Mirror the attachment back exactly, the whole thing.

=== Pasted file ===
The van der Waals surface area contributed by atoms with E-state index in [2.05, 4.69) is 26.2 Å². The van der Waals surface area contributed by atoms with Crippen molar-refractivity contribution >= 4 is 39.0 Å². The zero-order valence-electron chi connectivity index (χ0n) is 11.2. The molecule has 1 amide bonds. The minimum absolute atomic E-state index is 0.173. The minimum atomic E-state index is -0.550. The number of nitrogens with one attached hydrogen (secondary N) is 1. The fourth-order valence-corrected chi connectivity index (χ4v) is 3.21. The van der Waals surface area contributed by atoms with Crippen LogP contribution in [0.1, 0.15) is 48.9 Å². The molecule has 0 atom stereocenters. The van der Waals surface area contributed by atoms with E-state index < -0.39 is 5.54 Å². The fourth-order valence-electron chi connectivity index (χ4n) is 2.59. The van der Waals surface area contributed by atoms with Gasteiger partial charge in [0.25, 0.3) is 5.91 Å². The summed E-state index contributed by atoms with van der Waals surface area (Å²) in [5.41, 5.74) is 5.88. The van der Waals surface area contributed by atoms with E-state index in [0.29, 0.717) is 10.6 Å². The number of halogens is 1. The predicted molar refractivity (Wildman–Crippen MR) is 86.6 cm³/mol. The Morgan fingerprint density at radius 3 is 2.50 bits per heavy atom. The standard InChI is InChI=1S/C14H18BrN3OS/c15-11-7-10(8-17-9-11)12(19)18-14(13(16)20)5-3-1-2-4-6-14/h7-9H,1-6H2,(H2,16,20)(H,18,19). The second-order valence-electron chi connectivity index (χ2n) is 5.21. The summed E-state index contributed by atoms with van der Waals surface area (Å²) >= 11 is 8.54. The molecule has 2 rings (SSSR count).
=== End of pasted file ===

The van der Waals surface area contributed by atoms with E-state index in [2.05, 4.69) is 26.2 Å². The van der Waals surface area contributed by atoms with Crippen molar-refractivity contribution >= 4 is 39.0 Å². The zero-order valence-electron chi connectivity index (χ0n) is 11.2. The molecule has 1 amide bonds. The minimum absolute atomic E-state index is 0.173. The minimum atomic E-state index is -0.550. The number of nitrogens with one attached hydrogen (secondary N) is 1. The fourth-order valence-corrected chi connectivity index (χ4v) is 3.21. The van der Waals surface area contributed by atoms with Crippen LogP contribution in [0.1, 0.15) is 48.9 Å². The molecule has 0 atom stereocenters. The van der Waals surface area contributed by atoms with E-state index < -0.39 is 5.54 Å². The fourth-order valence-electron chi connectivity index (χ4n) is 2.59. The van der Waals surface area contributed by atoms with Gasteiger partial charge in [0.25, 0.3) is 5.91 Å². The summed E-state index contributed by atoms with van der Waals surface area (Å²) in [5.41, 5.74) is 5.88. The van der Waals surface area contributed by atoms with E-state index in [0.29, 0.717) is 10.6 Å². The number of halogens is 1. The predicted molar refractivity (Wildman–Crippen MR) is 86.6 cm³/mol. The Morgan fingerprint density at radius 3 is 2.50 bits per heavy atom. The standard InChI is InChI=1S/C14H18BrN3OS/c15-11-7-10(8-17-9-11)12(19)18-14(13(16)20)5-3-1-2-4-6-14/h7-9H,1-6H2,(H2,16,20)(H,18,19). The second-order valence-electron chi connectivity index (χ2n) is 5.21. The summed E-state index contributed by atoms with van der Waals surface area (Å²) >= 11 is 8.54. The molecule has 2 rings (SSSR count).